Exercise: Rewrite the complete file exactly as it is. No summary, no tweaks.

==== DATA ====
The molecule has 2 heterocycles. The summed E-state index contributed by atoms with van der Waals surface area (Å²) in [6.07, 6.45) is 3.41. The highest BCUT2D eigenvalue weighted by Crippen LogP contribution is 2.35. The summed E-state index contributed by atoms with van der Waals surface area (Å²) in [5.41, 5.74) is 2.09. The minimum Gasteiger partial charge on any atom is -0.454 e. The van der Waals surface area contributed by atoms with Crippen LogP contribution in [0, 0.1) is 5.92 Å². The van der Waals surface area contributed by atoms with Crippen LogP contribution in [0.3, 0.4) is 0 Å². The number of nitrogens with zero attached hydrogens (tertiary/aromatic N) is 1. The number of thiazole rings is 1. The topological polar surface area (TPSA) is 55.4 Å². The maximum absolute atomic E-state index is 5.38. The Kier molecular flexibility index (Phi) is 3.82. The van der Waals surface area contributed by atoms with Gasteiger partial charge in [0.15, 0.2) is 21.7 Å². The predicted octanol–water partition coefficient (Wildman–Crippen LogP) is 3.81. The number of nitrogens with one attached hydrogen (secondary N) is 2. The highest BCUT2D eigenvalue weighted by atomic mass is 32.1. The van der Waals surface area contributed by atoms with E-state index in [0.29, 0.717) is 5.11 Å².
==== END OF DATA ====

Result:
The molecule has 2 heterocycles. The summed E-state index contributed by atoms with van der Waals surface area (Å²) in [6.07, 6.45) is 3.41. The highest BCUT2D eigenvalue weighted by Crippen LogP contribution is 2.35. The summed E-state index contributed by atoms with van der Waals surface area (Å²) in [5.41, 5.74) is 2.09. The minimum Gasteiger partial charge on any atom is -0.454 e. The van der Waals surface area contributed by atoms with Crippen LogP contribution in [0, 0.1) is 5.92 Å². The van der Waals surface area contributed by atoms with Crippen LogP contribution in [0.3, 0.4) is 0 Å². The number of nitrogens with zero attached hydrogens (tertiary/aromatic N) is 1. The number of thiazole rings is 1. The topological polar surface area (TPSA) is 55.4 Å². The maximum absolute atomic E-state index is 5.38. The Kier molecular flexibility index (Phi) is 3.82. The van der Waals surface area contributed by atoms with Gasteiger partial charge in [0.15, 0.2) is 21.7 Å². The predicted octanol–water partition coefficient (Wildman–Crippen LogP) is 3.81. The number of nitrogens with one attached hydrogen (secondary N) is 2. The highest BCUT2D eigenvalue weighted by atomic mass is 32.1. The van der Waals surface area contributed by atoms with E-state index in [0.29, 0.717) is 5.11 Å².